Looking forward to see this fog dispersed
As far as children verses elements;
Flex 4 introduced a new API for element access so they could use graphical elements and UIComponents together in the same display list. The original UIComponent implementation used the DisplayObjectContainer's child list API IE getChildByName().
The Flex 4 Spark IVisualElementContainer API introduced a way to manage IVisualElement instances. This API uses getElementByName(). Anytime you work with a component/container/skin in the spark.* namespaces, you will use the element API.
The above will correctly access the button instance named "myButton".
Check out the API docs for GroupBase and SkinnableContainer.
Hi Mike, thanks again for the reply, but I can't find what you say:
I also have the docs downloaded and when I search for getElementByName I find nothing... Also in Flash builder 4 I see only getElementIndex and getElementAt functions and That's it. So where did u find that API?
My fault, I keep forgetting that is the one method of the IChildList they didn't pass over. Sorry for the confusion.
It's a shame they didn't include that since Spark relies so heavily on id's in the skin.
Yeah it's really strange they didn't add methods that return all children/elements or as you said getElementByName...
I have another question. As I read the docs watched videos and so on, I've seen that for skin parts and states u declare them in the component and then you declare them in the skin. Ok but I've tested not adding the states I've set to the skin on the component and It still works just fine. So I don't get what's the point decalring them in the component.. is there anywhere I will need that to do something else ?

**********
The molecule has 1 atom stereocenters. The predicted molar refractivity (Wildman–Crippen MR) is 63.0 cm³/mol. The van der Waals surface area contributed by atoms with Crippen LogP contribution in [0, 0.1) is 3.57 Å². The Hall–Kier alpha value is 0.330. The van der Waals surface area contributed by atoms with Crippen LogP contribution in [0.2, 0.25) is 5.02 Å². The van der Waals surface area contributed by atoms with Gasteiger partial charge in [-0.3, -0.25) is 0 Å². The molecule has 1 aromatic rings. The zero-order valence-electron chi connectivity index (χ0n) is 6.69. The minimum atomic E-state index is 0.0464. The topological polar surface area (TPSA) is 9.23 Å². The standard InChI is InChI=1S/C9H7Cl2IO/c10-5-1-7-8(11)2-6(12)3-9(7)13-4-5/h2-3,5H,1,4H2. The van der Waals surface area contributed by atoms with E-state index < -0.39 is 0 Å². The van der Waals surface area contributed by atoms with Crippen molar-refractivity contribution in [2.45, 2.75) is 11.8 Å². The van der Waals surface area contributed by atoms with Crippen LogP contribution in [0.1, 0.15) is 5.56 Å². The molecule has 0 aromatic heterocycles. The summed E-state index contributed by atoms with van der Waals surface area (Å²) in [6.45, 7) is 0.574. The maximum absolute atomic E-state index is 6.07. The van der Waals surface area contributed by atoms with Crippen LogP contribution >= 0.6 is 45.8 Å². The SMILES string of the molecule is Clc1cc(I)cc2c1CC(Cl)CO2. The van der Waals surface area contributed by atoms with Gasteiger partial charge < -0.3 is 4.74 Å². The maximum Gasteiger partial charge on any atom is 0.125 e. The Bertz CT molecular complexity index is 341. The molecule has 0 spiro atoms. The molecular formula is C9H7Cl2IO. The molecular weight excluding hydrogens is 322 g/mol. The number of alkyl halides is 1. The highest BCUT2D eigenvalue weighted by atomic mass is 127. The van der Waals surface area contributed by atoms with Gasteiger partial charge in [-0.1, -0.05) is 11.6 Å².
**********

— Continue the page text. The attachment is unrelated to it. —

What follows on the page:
Same applies for the skin parts, If I can get it by digging (this.skin.getChildByName("elementName")), is declaring the skin part just like making a shortcut to that element or there's something more ?
Declaring a SkinState meta tag in the component's class allows the compiler to give you an error when you are creating a skin and setting it's HostComponent if the states do not exist in the skin's MXML <s:states> code.
It also allows ASDoc to document the skin states in your documentation. I think another one is when you create a skin based off of a HostComponent (in the New -> Skin option), Flash Builder will automatically add the states MXML declaration for you.
The SkinPart is important for Spark components. Declaring a SkinPart meta data on the component allows you to require parts, thus if one is omited on the skin, the compiler will complain. SkinnableComponent also will set a reference on itself when the skin is created and added. This means you already get a ref to the skin part on your component that's public without digging into the skin reference.
And finally, in your component you get partAdded() and partRemoved() notifications when you override these methods.
So overall, the meta tags are important if you are trying to build a decent component.
The call is not recursive, it would only search the first level of the skin's display list. What if you had elementName in a Group? You would have to id the group as well. This is the purpose of SkinPart.
Thanks a lot Mike, your explanations were very helpful and I am very grateful